Buying or selling a business?
Jun 6, 2012 / 5:00 am
Purchasing a business is an exciting event that brings with it many challenges and opportunities. For the seller, the sale of a business can be financially rewarding. Often the transition away from the business will free up the time and resources to allow you to enjoy the fruits of your hard work and dedication.
Whether you are the buyer or the seller of a business there are many things that you need to consider as part of this process. Can you afford it? What is a fair price? Will I sell the assets or the shares of my business? Will I have to pay taxes on the sale? Does the purchase and sale contract protect my interests from a legal standpoint? In this article I will touch on taxability, and contrast the purchase and sale of business’ assets vs. the purchase and sale of shares of a business. I will also assume for discussion purposes that the business is operated through a corporation. I will discuss other considerations in a future article. My colleague Mathew Dober, will highlight the important legal aspects in a future article.
Will you pay have to pay taxes on the sale? In some instances you can profit $750,000 on the sale of your business without paying any taxes on the sale. Not a bad deal. To take advantage of this you will have to sell shares of your business. In addition the shares you are selling will have to meet other important criteria.
- In most cases, but not all, you will have had to own the shares for at least two years prior to selling your shares.
- In the 24 months prior to the sale of your shares at least 50% of assets owned by the business must be involved in an active business.
- At the time of the sale 90% of the assets owned by the business must be used in an active business carried on in Canada.
Meeting these criteria often requires planning and taking proactive steps aimed at ‘cleaning up’ the balance sheet well in advance of the sale. This preferential tax treatment is not available to corporations selling shares. If the sale of shares does not qualify for an exemption the seller will have to pay taxes on any capital gain that results from the sale.
If selling the shares of your business is not an option you may instead sell the assets of your business. These could include equipment, inventory, customer lists, and everything else required to run the business. Under this scenario the corporation will have to calculate the taxes on the sale of these assets. Once any corporate taxes have been paid, you the shareholder of the corporation, may have to pay an additional level of personal tax when you remove the sale proceeds from the corporation.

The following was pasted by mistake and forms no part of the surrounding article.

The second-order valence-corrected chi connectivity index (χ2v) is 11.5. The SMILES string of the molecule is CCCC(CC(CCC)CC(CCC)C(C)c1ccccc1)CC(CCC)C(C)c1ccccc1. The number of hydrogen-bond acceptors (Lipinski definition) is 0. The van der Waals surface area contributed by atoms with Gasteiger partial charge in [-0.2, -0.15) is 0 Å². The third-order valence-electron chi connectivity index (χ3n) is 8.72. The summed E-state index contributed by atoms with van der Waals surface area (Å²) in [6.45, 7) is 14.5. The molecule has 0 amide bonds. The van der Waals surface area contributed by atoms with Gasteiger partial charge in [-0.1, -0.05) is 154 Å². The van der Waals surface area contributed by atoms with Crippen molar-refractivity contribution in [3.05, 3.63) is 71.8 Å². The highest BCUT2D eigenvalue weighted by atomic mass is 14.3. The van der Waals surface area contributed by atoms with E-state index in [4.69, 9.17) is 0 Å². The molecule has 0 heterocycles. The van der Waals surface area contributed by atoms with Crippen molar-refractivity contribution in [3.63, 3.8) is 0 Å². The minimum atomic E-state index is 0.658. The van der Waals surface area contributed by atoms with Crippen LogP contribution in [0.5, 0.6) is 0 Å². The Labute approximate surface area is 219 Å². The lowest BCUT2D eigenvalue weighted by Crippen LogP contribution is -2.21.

The difference between the taxes that will be paid in a share vs. asset sale will often dictate the price the seller will be willing to sell at under a given scenario.
From a buyer's perspective purchasing the shares of a company can mean taking on added business and legal risks that need to be considered. The buyer will normally be provided greater tax incentives in the form of depreciation when purchasing assets of a business. This relative advantage may mean a buyer is willing to pay slightly more for the assets of a company when compared to purchasing the shares. This increase in price may offset the additional taxes a seller might incur on an asset sale. It is important to remember that every seller and buyer is different and each have unique circumstances that make every purchase and sale transaction unique. Your accountant can help you work through these issues and determine how much taxes will be payable on a share sale versus an asset sale.
The items considered above are only some of the factors that need to be considered. Getting accurate and professional advice well in advance of the transaction is crucial to ensuring you get the best deal and your interests are protected. If you are thinking about buying or selling a business it is never too early to start discussing the idea with your team of professionals.
Read more Focus on Business articles
- Incorporated business & tax rates Aug 25
- Buying a business: Assets vs. Shares Jul 13
- Buying or selling a business? Jun 6
(Click for RSS instructions.)